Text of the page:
What are you waiting for? Load it up and try it.


Short answer:
Of course it will!

Longer answer:
The robot and its operating system is based on Raspberry Pi OS and will function in the same way any other Linux with Python installed would.

I have a, (older, based on an earlier OS version), project, (called “new remote camera robot”, https://forum.dexterindustries.com/t/my-new-remote-camera-robot-project/8728)[1], where the robot broadcasts a FPV web page to a browser and the browser can use a joystick/gamepad to drive the robot around.

Others do things where the robot communicates with the network to accomplish various things.

This is normal and expected behavior.

Go try something and let us know what happens.


  1. This project actually spans about ten or so threads.  I don’t expect you to chase all of them, but you might need to do a bit of digging to gain a full understanding of the scope of this project.
    • GoPiGo O/S comes with basic FPV functionality by default from the robot’s home page. . . . Rats!

There seems to be some confusion here about how the pieces fit together, so let’s talk about this:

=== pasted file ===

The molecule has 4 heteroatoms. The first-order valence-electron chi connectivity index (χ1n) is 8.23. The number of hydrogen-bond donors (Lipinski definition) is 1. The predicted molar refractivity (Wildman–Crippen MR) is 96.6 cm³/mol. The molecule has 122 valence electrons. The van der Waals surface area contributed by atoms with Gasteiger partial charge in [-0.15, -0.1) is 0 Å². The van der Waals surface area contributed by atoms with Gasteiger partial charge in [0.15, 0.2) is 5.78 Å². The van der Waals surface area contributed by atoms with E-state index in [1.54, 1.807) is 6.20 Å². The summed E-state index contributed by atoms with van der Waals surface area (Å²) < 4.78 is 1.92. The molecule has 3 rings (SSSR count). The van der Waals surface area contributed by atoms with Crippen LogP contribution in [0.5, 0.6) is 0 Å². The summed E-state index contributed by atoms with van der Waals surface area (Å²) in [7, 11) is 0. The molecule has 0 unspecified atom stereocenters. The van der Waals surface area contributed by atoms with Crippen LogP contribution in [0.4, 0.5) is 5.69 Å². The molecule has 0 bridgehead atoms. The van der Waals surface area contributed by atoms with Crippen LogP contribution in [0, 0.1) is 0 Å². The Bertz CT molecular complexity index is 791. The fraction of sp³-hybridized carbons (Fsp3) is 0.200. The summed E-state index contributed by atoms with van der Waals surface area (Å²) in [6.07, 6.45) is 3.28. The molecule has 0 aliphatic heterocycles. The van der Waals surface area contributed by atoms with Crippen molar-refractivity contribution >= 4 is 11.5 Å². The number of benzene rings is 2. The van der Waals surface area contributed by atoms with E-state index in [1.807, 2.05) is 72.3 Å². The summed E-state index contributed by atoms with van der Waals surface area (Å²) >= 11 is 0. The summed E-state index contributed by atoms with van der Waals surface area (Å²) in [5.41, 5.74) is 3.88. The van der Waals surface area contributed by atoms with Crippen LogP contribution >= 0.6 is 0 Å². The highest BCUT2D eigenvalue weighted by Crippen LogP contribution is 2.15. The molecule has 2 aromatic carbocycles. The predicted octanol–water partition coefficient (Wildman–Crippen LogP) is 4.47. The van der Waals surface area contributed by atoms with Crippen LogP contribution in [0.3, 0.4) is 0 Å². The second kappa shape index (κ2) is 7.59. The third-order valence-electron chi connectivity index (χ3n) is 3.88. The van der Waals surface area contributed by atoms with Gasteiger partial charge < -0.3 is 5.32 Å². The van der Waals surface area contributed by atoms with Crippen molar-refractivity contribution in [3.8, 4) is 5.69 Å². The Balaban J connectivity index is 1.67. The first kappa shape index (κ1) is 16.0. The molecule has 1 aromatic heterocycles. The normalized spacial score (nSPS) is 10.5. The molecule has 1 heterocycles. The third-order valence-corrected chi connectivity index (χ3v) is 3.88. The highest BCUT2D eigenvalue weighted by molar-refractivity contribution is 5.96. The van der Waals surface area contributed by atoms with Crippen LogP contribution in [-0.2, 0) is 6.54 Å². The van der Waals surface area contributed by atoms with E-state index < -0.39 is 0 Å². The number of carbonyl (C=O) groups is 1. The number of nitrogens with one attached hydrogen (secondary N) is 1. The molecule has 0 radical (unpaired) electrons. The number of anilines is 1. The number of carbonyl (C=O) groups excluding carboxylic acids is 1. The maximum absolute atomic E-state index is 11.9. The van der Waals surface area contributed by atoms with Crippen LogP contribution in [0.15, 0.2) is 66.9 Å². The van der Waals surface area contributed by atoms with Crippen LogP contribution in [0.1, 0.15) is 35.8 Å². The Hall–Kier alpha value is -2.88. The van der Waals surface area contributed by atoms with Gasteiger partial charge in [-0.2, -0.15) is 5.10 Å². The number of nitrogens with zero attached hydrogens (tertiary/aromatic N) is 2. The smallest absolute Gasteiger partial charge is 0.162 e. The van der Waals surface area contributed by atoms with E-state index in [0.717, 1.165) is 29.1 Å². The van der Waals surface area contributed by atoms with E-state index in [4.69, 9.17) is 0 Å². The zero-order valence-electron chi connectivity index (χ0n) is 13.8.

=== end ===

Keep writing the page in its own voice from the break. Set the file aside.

You can divide any computerized device, (including the GoPiGo robot), into three broad areas of technology:

  1. The software.
  2. The hardware.
  3. The interfaces that allow the software and hardware to talk to each other.


The Software

This is the obvious, (and not so obvious), programming that allows a particular device to do something.  This includes any embedded firmware.

drive(forward, 10cm)
are examples of programming.

If you’ve programmed in any language, you already know what I am talking about.

The Hardware

The hardware is the part of the device that actually does something.

print(something) actually calls a function “print” that can display something somewhere, like a screen.

drive(forward, 10cm) calls “drive” which sends a message to the controller that tells the controller to spin the wheels in a certain direction for a certain number of encoder “ticks” equalling 10cm.

The Interfaces

The interfaces can be divided into two broad parts:

  • The software that talks to the hardware.